A Jeanne Site
California State University, Dominguez Hills
University of Wisconsin, Parkside
Latest update: April 30, 1999
Faculty on the Site.
At 09:37 AM 4/30/1999, a member of the Dear Habermas community wrote:
"I read the web page regarding citizen's arrest. I have two questions on this subject. Does a "public offense" include misdemeanors, infractions, or municipal code violations? When a citizen makes an arrest what process should be followed to get the arrestee into the justice system? If you can help with answers or point me to a source for these answers, I would be greatly appreciative."
San Diego, CA
Dear San Diego:
I will answer your questions as a teacher who deals with "citizen's arrest" in a moot court class. For accurate and current information on which you can rely legally, consult the California Penal Code, Citizen's Arrest. You might also find valuable information through your local police department and its community policing staff, through Neighborhood Watch, and through other citizen's groups devoted to building safe local communities.
The way you get the arrestee into the justice system is by calling the police. Upon a citizen's arrest in which you can give reasonable justification for the arrest, police will take the arrestee into custody depending on the situation, issue a citation to the arrestee. They'll take it from there, including making arrangements for you as a witness, if that is appropriate.
Bear in mind that in California a citizen's arrest does not give the right to search, except for a cursory pat down if there is reasonable justification for concern about danger from a weapon. Leave the searching for the police.
Sorry, I don't have the Penal Code at hand. What you are asking about what is included as a public offense is best answered by looking up the California Penal Code (all courts have libraries where you can get access to this, and many libraries have it), under citizen's arrest. If you look in the Annotated Codes, there will be cases. Best way to see what is meant by "public offense" is to look at the facts of the reported cases in which the court held that there was such an offense. People v. Zelinski, which you can find in California Appellate Reports, or California Reporter (most courts will have library where these reporters are available), discusses a citizen's arrest. But it doesn't focus on '"public offense." (If this is all new to you, I'm sure you will find librarians who can guide you easily to the right sources.) My moot court teaching is based on the Zelinski scenario, so I don't have "public offense" sample facts in my head.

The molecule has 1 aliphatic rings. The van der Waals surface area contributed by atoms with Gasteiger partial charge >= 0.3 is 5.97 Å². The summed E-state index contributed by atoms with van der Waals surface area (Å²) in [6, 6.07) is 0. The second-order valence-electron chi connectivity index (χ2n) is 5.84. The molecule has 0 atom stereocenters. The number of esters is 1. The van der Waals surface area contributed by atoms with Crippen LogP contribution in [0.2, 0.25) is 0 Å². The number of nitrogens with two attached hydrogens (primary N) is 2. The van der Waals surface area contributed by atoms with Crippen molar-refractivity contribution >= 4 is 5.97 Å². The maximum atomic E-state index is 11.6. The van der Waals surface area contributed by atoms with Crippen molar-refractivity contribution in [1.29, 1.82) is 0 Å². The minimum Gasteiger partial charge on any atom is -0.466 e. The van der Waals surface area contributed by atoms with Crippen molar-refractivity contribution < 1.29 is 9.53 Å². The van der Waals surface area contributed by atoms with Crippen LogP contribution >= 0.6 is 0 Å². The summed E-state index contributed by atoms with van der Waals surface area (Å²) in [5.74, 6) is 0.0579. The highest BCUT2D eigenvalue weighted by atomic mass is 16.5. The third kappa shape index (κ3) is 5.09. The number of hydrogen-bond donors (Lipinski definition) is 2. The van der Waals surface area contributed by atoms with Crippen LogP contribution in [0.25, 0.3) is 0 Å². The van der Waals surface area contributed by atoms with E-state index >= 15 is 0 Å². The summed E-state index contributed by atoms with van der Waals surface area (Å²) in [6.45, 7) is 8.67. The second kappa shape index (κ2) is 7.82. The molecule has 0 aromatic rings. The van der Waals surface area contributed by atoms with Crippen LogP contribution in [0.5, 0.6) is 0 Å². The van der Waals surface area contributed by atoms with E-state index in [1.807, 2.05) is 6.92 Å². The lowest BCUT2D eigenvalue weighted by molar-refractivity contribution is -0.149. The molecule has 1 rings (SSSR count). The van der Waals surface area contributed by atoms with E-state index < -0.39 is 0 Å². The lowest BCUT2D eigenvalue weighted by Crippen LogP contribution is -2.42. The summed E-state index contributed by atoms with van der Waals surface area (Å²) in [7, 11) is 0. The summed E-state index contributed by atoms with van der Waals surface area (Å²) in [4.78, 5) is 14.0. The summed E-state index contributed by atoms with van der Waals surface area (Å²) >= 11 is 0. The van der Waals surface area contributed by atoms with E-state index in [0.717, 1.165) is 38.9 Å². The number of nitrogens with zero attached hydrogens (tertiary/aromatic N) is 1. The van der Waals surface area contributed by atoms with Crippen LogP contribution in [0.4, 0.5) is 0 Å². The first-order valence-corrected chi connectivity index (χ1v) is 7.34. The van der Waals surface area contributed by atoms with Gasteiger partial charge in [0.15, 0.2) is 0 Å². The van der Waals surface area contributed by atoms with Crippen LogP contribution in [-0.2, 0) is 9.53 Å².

Good luck. Hope Dear Habermas can continue to be of help to you.
Community Policing Pages
A site devoted to the memory of a policeman who became a professor
of criminal justice and sought to introduce community policing.
The site includes papers and references, and frequently asked questions.
Community policing emphasizes the police input to making our communities safe.
Citizens' arrests will emphasize the citizens' input in watching and alerting the police as need be.
L.A. Police Department Request for Active Volunteers
This won't give you citizen's arrest directly, but you may find links through this
group to other groups of active community service in the aid of criminal justice.
Link added May 1, 1999
California Penal Code Table of Contents
Penal Code: Arrest, How and By Whom Made
Citizen's arrest is Penal Code Section 837. Notice that the code does not
define the term "public offense". For that, you'll need to go to
the annotated codes, and look at the fact patterns of cases that have held that
a public offense was involved.